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he would begin with the Persians; and then make a sacrifice of all the christians to his idols. He did so, and perished in the first attempt. Oh the wisdom of Divine Providence!
4. Jesus Christ limits the creatures in their acting, assigning them their boundaries and lines of liberty ; to which they may, but beyond it cannot, go." Fear none of these things that ye shall suffer; behold, the devil shall cast some of you into prison, and ye
shall have tribulation ten days.” Rev. 2:10. Their enemies would have cast them into their graves, but it shall only be into prison : they would have stretched out their hands upon them all; no, but only some of them shall be exposed: they would have kept them there perpetually; no, it must be but for ten days. Four hundred and thirty years were determined upon the people of God in Egypt; and then, even in that very night, God brought them forth ; for then " the time of the promise was come.'
Acts, 7:17. 5. The Lord Jesus providentially protects his people amidst a world of enemies and danger. It was Christ. that appeared unto Moses in the flaming bush, and preserved it from being consumed. The bush signified the people of God in Egypt; the fire flaming in it the exquisite sufferings they there endured; the safety of the bush amidst the flames, the Lord's admirable care and protection of his poor suffering ones. None so tenderly careful as Christ. As birds flying, so he defends Jerusalem," Isa. 31:5, that is, as they fly swiftly towards their nests, erying, when their young are in danger, so will the Lord preserve his. They are "preserved in Christ Jesus," Jude i, as Noah and his family were in the ark. Hear how a worthy of our own (Dr. Owen on Iudwelling Sin) expresses himself on this point:
- That we are at peace in our houses, at rest in our beds; that we have any quiet in our enjoyments, is from hence alone. Whose person would not be defiled or destroyed; whose habitation would not be ruined; whose blood almost would not be shed, if wicked men had power to perpetrate all their conceived sin ? It may be, the ruin of some of us hath been conceived a thousand times. To this providence we owe the preservation of our lives, our families, our estates, our liberties, and whatsoever is dear to us. For may we not say sometimes with the psalmist, 'My soul is among lions, and I lie even among them that are set on fire, even the sons of men, whose teeth are spears, and their tongue a sharp sword ?' Psalm 57:4. And how is the deliver. ance of men from such persons contrived? God breaks their teeth in their mouths, even the great teeth of the young lions. Psalm 58:6. He keeps this fire from burning,—some he cuts off and destroys: some he cuts short in their power : some he deprives of the instruments whereby alone they can work: some he prevents, from their desired opportunities; the attention of some is diverted to other objects; and oftentimes he causeth them to spend their force upon one another. We may say, therefore, with the Psalmist, O Lord, how mani. fold are thy works! in wisdom hast thou made them all; the earth is full of thy riches.' Psalm 104: 24."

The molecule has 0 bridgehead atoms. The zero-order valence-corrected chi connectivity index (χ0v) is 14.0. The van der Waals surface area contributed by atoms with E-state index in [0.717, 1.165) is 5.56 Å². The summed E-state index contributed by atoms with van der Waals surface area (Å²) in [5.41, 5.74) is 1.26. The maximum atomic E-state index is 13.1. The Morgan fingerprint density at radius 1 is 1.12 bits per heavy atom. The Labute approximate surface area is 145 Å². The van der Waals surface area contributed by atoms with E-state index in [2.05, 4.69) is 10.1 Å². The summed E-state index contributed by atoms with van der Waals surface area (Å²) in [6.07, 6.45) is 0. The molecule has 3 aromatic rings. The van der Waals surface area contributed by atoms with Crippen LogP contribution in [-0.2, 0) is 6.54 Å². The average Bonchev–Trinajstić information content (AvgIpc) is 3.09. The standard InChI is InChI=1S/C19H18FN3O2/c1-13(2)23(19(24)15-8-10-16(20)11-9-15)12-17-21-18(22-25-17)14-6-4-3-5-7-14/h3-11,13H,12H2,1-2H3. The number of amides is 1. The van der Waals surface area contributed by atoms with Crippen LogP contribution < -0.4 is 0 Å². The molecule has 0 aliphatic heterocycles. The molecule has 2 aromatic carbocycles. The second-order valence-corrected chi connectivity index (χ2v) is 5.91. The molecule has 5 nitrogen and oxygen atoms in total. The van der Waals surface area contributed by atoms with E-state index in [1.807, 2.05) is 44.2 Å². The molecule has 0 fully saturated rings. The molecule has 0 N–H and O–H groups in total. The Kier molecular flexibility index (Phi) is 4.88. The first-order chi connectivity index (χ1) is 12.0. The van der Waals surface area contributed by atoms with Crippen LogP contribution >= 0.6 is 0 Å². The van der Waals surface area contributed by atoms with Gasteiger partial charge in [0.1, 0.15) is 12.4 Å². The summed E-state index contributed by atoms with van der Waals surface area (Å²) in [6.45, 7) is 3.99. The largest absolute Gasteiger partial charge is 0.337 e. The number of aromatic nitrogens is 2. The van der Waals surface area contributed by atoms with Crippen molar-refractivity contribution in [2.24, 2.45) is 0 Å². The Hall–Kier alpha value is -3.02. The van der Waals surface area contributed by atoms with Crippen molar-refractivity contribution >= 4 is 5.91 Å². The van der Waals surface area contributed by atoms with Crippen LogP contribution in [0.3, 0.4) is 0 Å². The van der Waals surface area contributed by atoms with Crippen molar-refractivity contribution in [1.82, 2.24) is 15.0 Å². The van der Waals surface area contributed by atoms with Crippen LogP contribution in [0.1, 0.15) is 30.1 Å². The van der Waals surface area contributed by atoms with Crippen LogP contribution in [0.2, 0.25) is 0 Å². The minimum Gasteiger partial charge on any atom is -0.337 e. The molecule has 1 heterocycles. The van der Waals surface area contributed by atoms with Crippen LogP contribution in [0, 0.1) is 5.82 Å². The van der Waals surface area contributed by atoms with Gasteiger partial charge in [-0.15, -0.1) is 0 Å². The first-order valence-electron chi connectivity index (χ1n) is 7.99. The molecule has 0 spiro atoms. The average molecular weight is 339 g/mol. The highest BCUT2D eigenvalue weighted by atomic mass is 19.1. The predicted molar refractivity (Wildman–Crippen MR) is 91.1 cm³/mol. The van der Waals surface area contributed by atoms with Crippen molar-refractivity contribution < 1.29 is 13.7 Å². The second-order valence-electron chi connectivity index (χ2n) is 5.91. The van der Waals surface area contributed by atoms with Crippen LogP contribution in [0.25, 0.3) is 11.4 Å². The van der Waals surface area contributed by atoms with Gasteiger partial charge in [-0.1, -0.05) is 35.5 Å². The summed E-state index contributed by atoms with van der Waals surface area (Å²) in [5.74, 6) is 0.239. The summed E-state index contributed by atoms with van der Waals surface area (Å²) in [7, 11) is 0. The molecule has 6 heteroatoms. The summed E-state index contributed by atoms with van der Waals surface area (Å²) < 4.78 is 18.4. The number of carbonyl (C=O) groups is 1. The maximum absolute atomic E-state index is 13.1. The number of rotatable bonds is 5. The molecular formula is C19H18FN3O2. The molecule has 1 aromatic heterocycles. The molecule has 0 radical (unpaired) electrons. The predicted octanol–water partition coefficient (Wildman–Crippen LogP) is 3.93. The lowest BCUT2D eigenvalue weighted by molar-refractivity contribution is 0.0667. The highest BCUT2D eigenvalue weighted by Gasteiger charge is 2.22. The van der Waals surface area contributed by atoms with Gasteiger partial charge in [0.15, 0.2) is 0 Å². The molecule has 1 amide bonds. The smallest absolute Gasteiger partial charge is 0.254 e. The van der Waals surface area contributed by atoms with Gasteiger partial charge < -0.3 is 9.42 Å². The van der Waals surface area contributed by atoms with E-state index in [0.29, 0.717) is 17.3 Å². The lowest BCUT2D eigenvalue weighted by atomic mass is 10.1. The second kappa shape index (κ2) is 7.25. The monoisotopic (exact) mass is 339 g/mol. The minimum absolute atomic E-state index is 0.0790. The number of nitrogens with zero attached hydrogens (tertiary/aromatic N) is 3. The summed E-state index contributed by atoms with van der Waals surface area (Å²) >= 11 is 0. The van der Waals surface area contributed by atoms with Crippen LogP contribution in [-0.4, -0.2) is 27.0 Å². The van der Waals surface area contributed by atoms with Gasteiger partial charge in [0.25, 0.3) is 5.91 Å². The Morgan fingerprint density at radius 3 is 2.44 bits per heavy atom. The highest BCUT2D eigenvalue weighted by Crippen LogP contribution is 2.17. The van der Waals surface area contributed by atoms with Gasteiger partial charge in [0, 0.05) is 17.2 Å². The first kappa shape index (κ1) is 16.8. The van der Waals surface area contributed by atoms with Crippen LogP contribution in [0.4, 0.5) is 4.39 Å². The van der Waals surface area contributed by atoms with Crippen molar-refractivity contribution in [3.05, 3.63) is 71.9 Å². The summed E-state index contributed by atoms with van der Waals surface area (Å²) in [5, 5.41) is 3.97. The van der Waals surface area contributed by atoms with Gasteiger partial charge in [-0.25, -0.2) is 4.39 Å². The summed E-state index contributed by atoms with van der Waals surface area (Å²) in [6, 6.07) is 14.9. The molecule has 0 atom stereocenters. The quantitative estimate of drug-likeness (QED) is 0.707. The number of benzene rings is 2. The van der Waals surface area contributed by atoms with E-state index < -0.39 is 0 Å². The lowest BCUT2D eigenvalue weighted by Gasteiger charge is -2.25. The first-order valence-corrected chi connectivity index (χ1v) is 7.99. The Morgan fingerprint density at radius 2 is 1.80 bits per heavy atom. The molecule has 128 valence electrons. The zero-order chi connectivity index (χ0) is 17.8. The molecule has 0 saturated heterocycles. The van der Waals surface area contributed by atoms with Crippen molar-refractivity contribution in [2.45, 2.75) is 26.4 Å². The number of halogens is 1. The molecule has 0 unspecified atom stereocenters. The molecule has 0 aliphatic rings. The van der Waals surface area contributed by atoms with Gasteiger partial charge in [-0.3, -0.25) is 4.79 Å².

6. He punishes evil doers, and repays, by his provi. dence, into their own lap, the mischiefs they intend for those that fear him. Pharaoh, Sennacherib, both the Julians, and innumerable more, are the lasting monuments of his righteous retribution. It is true, a sinner may do evil a hundred times, and his days be prolonged; but ofttimes God hangs up some eminent sinners in chains, as spectacles and warnings to others. Many a heavy blow hath Providence given to the enemies of God, from which they were never able to recover. Christ rules, and that with a rod of iron, in the midst of his enemies. Psalm 110: 2.
7. And lastly, he rewards the services done to him and his people. Out of this treasure of Providence God often repays those that serve him, and that with a hundred-fold reward now in this life. Matt. 19:29. This active, vigilant Providence hath its eye upon all the wants, straits, and troubles of creatures; but especially of his people. What volumes of experience might the people of God write upon this subject! and what a pleasant history would it be, to read the strange, constant, wonderful, and unexpected actings of Providence, for those who have committed themselves to its care!
II. We shall next inquire how Jesus Christ administers this providential kingdom.